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Is a furloughed employee entitled to a statutory redundancy payment?

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The last few months have certainly seen many changes in the world of Employment Law, particularly with the introduction of furlough leave.  Many questions arose following its implementation regarding timeframes, holiday leave, maternity and paternity leave and notice pay; as we now start the see the end of the scheme however, and more redundancies occurring, there is the question of whether an employee who has been on furlough leave for four weeks or more is entitled to a statutory redundancy payment, as furlough leave has been seen as an alternative to redundancy. 

Our Employment Law team discuss this today in our latest article, offering advice to employers as to what employees are entitled to and when, as well as what considerations should be made when making an employee redundant.

When is an employee entitled to statutory redundancy payments?

In addition to an employee being made redundant, there are limited circumstances where an employee may claim a statutory redundancy payment without actually being made redundant.

Employees may apply for statutory redundancy pay if they have been employed continuously for two years and have been temporarily laid off or placed on short-time working for more than 4 weeks in a row or more than 6 non-consecutive weeks in a 13 week period.  Employees are classed as laid-off if:

  • they are off work for at least one day
  • their hours have been reduced and they are therefore on short-time working.

Is furlough leave the same as redundancy?

If an employee has been on furlough leave for four or more weeks then they would not be eligible to apply for statutory redundancy payments.  This is because being placed on furlough leave is not the same as being temporarily laid off or placed on short-time working.

Furlough leave is a new concept that was introduced by the Government in March 2020 as part of the Coronavirus Job Retention Scheme (CJRS). Under this scheme, the Government pays a percentage of furloughed employees’ wages and the employer keeps the employee on the payroll and avoids lay-offs.  

A key difference is in the amount of pay the employee is receiving.  To be eligible to claim statutory redundancy payments, the employee must have been earning less than a half week’s pay.  While on furlough leave, employees are entitled to earn 80% of their contractual pay up to a cap of £2,500 per month.

Employees may be entitled to a statutory redundancy payment if they were furloughed and then made redundant, and you may unfortunately be considering redundancies as an option when the furlough leave scheme comes to an end in October.  If you have made employees redundant during or after furlough leave, the employee can claim redundancy pay if they have been employed by you for at least two years.

You should bear in mind that time spent on furlough leave counts towards continuous employment, for example, an employee who was employed for 1 year and 10 months and then placed on furlough leave for two months would have reached the two year threshold and be entitled to redundancy pay.  Employees may also be able to claim for:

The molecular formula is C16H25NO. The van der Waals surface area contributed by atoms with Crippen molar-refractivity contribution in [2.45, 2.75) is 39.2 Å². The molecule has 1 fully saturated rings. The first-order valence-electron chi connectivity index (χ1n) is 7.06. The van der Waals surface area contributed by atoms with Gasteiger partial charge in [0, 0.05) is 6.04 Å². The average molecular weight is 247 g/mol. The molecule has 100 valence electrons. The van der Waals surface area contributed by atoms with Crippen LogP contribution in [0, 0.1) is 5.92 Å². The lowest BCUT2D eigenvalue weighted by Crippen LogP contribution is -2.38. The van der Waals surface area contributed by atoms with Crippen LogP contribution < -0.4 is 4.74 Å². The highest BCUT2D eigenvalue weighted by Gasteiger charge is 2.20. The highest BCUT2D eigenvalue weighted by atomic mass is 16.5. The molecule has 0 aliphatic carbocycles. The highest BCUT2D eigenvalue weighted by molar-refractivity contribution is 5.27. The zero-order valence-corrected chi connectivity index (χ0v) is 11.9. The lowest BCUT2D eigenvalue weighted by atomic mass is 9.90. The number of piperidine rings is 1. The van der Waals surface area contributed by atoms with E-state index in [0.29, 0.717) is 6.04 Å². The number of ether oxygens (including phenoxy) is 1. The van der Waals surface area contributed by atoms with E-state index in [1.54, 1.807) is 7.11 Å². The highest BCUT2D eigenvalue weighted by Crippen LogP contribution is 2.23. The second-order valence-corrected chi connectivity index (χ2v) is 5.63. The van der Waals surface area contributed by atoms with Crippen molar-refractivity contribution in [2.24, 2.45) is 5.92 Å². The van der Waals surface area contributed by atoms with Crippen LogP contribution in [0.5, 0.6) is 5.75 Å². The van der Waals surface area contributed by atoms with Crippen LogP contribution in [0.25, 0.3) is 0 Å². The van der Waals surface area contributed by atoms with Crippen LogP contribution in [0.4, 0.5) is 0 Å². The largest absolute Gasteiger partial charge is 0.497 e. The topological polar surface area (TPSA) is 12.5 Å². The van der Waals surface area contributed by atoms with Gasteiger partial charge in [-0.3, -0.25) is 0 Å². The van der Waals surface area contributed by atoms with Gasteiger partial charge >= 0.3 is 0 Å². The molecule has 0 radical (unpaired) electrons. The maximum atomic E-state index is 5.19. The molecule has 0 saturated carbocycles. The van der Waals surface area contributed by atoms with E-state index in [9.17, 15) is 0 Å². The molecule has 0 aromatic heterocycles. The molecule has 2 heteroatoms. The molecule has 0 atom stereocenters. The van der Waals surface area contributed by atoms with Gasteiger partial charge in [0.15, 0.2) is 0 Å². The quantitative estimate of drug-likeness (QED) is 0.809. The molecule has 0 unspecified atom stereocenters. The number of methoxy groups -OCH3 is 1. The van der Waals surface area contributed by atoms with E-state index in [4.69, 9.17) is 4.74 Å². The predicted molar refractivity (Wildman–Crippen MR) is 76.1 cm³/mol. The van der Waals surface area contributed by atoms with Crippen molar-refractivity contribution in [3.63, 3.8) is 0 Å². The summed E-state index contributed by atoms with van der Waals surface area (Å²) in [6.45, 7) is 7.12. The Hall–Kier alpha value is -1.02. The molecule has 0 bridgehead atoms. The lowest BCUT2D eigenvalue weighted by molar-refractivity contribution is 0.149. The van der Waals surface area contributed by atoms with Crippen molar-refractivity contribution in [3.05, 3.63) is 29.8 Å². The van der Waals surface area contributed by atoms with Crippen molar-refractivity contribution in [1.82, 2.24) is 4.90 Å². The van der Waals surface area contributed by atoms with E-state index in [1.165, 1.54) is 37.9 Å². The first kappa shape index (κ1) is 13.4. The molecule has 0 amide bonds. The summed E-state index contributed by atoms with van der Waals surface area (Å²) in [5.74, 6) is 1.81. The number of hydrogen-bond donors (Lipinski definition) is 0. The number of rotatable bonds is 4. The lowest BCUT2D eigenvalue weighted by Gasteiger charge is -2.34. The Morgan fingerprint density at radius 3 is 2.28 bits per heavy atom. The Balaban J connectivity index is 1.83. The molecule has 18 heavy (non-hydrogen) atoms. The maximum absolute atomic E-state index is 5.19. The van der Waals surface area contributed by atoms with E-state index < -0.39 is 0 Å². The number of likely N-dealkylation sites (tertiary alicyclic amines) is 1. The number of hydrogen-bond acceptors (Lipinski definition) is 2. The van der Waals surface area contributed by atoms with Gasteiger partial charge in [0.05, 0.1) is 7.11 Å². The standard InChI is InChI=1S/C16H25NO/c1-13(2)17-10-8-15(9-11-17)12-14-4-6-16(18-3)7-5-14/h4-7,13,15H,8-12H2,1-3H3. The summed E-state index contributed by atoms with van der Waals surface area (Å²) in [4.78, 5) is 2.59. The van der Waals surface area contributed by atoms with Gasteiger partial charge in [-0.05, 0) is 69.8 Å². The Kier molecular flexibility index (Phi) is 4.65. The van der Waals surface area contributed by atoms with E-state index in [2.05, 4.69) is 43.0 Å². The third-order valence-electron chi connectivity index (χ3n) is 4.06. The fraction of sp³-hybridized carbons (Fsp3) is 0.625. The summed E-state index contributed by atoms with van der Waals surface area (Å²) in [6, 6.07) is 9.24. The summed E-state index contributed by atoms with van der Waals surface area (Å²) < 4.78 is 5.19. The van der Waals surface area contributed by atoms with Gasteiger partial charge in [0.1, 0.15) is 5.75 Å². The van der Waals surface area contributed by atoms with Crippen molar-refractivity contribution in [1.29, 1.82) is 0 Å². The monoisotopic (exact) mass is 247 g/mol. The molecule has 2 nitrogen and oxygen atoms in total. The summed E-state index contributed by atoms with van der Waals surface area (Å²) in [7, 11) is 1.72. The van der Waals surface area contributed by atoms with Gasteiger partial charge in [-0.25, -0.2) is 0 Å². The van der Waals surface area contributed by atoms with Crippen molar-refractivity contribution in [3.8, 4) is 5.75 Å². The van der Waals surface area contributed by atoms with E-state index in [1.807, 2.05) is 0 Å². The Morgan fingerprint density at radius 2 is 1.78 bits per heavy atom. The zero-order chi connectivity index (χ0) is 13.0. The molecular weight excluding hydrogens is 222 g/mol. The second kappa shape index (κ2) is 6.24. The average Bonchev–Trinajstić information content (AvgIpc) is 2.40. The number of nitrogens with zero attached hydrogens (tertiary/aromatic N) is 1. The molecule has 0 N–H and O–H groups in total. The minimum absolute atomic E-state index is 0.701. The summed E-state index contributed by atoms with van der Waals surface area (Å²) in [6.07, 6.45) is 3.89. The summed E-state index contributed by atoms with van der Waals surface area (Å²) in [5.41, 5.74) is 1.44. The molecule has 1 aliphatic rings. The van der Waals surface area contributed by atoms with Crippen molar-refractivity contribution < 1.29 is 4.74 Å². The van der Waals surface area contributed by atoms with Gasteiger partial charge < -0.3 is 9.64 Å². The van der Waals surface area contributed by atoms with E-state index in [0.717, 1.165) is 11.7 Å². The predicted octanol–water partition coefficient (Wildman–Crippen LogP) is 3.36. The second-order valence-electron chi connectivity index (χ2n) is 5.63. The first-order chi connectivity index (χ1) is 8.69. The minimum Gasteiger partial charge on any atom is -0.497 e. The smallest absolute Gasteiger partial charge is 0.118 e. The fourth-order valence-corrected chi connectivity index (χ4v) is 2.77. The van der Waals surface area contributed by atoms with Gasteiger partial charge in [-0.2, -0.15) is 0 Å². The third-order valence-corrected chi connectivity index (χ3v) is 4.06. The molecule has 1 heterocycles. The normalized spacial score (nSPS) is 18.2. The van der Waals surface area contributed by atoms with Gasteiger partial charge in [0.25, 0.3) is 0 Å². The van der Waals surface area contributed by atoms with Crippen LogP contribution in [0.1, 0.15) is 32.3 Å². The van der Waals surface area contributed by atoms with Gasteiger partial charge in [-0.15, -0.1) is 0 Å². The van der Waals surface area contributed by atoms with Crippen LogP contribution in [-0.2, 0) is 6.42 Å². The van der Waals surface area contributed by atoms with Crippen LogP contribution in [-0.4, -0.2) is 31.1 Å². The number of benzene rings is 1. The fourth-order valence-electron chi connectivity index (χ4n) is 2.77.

• accrued holiday pay,
  • outstanding wages, and
  • notice pay.  

If your business has become insolvent, employees may be able to apply to the Insolvency Service for these payments.

How do I make a furloughed employee redundant?

You should keep a few things in mind if you do find that you have to make redundancies after having already furloughed employees:

  • Employees are entitled to a fair selection process - if employees are made redundant because they were on furlough, this could be considered discrimination and may give rise to a tribunal claim.
  • Calculation of payments for those being made redundant while on furlough - whether their notice pay should be based on their full contractual pay or the 80% they would have received while on furlough may depend on whether their notice period is contractual or statutory.
  • Redundancy pay and outstanding holiday pay should be paid at their full salary rate, not the 80% furlough rate.

Furlough leave is still a relatively new concept in UK employment law and the rules surrounding it are still being developed. How furlough leave fits into the existing legal framework will be made clearer as more Government guidance is published and we will bring more updates as they are published. 

If you have questions about furlough leave, the CJRS or how to follow a fair process when making redundancies in your business, you can contact the Employment Law team on 023 8071 7717 or email to discuss your own situation.  Alternatively, you may find the following articles of use:

To receive regular Employment Law updates from the team regarding recent tribunal cases and legislation updates, you can subscribe to our weekly Employment Law Newsletter by completing our subscription form or emailing us at


This is for information purposes only and is no substitute for, and should not be interpreted as, legal advice.  All content was correct at the time of publishing and we cannot be held responsible for any changes that may invalidate this article.